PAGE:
50/50 featured image

January 27, 2012
Reviewed by Marc Glassman

Jonathan Levine, director
Will Reiser, script
Starring: Joseph Gordon-Levitt (Adam Lerner), Seth Rogen (Kyle), Anna Kendrick (Katherine McKay), Bryce Dallas Howard (Rachael),
Anjelica Huston (Diane Lerner), Serge Houde (Richard Lerner), Andrew Airlie (Dr. Ross), Philip Baker Hall (Alan), Matt Frewer (Mitch)

The buzz
A favourite at last year’s TIFF, 50/50 went on to great critical acclaim when it was released in North America during the fall. The film also recouped nearly $40 million at the box office, fine results for a $8 million American “indie.”

The genres and themes
Cancer-comedy? A new genre! Also a “rise to maturity” film, since the lead character should be past the “coming of age” stage in his life.

The premise or plot
Radio journalist Adam Lerner (Joseph Gordon-Levitt) had a good job, a very funny best friend, Kyle (Seth Rogen) and a hot girl friend, Rachael (Bryce Dallas Howard). True, he has an overbearing mother (Anjelica Huston), a dad suffering from Alzheimer’s and Kyle can’t stand Rachael. So, things aren’t perfect but Adam is cool with all of it until one day his doctor tells him that he has spinal cancer and must undergo chemotherapy and then surgery.

Looking up his disease on the Internet, Adam finds out his true prognosis. The odds are 50/50 whether he’ll live or die.

What follows is rather exceptional. Adam’s new life as a cancer patient is chronicled in a matter-of-fact manner that allows for much humour to emerge despite the pathos of his situation. Kyle acts as many a best buddy might do: he hustles great looking young women by telling them stories about what a wonderful friend he is to his pal, who has cancer. Rachael, a flighty art student, does her best to cope with Adam’s condition but, in the end, betrays him. One of the cruelest and funniest scenes in the film is when she tries to come back to him and he whispers that she should take her books and leave his porch.

It’s the whispering that makes the telling off scene work; Adam doesn’t indulge in histrionics for the longest time. He even learns to cope with his over protective mother thanks to his psychologist, Katherine (Anna Kendrick), who is such a neophyte at her job that Adam seems to take her advice more out of sympathy for her situation than his own.

The plot leads up to a big denouement—an operation. Of course. As a reviewer, I can’t tell you what happens but I can reveal that the premise is autobiographical—and by 50/50’s scriptwriter Will Reiser.

The performances
Joseph Gordon-Levitt’s performance as Adam garnered a Golden Glove nomination but not a win. That’s about right: he’s charming and laid-back but he never really nails the character. More of a character actor than a lead, one wonders what would have happened if James McAvoy had stayed with the production of this film instead of leaving to witness the birth of his baby. McAvoy and Gordon-Levitt are quite similar as actors but I suspect that the producers’ original choice was the right one.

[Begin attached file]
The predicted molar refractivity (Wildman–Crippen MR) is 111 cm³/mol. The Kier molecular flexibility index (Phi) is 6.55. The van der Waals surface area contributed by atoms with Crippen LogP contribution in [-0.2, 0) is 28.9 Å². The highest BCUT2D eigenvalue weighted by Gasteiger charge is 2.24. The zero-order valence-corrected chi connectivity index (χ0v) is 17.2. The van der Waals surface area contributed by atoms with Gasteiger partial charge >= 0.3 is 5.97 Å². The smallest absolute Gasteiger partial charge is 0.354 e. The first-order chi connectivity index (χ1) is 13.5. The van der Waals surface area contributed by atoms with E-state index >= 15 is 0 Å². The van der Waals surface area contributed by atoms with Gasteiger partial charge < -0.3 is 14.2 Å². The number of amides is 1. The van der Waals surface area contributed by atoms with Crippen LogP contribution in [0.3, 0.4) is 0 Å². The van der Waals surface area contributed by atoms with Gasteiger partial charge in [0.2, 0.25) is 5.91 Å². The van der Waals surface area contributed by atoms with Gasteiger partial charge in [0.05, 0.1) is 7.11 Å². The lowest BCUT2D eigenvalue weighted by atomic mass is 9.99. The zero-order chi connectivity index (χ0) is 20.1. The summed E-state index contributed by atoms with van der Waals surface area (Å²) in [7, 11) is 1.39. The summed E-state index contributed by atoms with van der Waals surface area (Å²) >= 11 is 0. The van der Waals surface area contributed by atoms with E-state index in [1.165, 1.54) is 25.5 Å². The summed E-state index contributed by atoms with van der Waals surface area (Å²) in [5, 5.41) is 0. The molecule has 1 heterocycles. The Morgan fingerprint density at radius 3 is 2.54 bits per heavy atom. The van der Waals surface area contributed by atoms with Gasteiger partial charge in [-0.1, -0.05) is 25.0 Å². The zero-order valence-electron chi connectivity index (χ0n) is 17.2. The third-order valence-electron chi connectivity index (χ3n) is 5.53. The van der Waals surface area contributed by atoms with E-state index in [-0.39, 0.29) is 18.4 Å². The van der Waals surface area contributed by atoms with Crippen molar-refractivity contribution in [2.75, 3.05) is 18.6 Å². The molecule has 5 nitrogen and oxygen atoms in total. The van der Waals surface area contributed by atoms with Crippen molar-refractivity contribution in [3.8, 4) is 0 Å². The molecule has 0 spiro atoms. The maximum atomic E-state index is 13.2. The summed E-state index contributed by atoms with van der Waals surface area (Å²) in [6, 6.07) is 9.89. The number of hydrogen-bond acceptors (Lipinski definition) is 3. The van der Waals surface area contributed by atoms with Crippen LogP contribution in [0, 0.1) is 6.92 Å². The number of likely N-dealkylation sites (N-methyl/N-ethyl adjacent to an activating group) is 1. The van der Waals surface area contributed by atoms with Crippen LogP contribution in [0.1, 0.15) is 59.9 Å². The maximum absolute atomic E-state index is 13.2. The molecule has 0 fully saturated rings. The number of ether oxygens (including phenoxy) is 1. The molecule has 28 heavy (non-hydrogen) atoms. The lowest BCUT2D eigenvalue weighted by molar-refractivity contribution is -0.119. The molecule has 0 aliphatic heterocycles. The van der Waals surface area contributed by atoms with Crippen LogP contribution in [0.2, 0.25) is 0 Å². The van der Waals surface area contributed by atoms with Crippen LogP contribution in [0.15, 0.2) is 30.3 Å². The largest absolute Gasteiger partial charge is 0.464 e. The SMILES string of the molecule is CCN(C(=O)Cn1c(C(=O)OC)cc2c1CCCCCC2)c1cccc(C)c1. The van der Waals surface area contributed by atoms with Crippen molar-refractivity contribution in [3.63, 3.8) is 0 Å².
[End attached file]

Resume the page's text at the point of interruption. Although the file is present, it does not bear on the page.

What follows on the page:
Seth Rogen is playing himself; in real life, he is scriptwriter Will Reiser’s best friend. Not surprisingly, he’s funny and rude as “Adam’s” over-bearing but genial buddy.

Anna Kendrick is wonderfully awkward and sincere as Katherine, the very young psychologist. She’s given lots of great lines, my favourite being when she brings dinner over to Adam. Kyle can’t help intruding, offering advice on what Katherine should do to help Adam while he’s away. Taking full measure of the man, she says, “are there TV channels he shouldn’t watch?”

Bryce Dallas Howard is emerging as a great character actress. Over the last year, she was tremendously affecting as the over-compensating cooking partner for Matt Damon in Everafter and in her Oscar nominated role in The Help, she is absolute scene-stealer as a racist Southern belle in the ‘60s American South. Fearless in her choice of roles, Howard etches Rachael in indelible ink: you see her weaknesses—her flirtatiousness and neuroses—but beneath that, a wounded character who needs to be protected.

The direction
Fine comedy directing is rarely obvious because ideally everything should flow and look natural; nothing “artistic” should be visible to the audience. Jonathan Levine has elicited fine performances from his cast and makes sure that the camera is in the right place for the best lines in the script to be relished by the performers and the audience. I suspect that he is going places as a director; surely, this film is very well directed.

The skinny
If you missed 50/50 in the theatres—and I did, during a very busy fall—this is your chance to pick it up on DVD. Filled with fine young actors and based on a quirky but real-life story, this is a film that should work for the 20 to 40 year old crowd—and many older folks, too.

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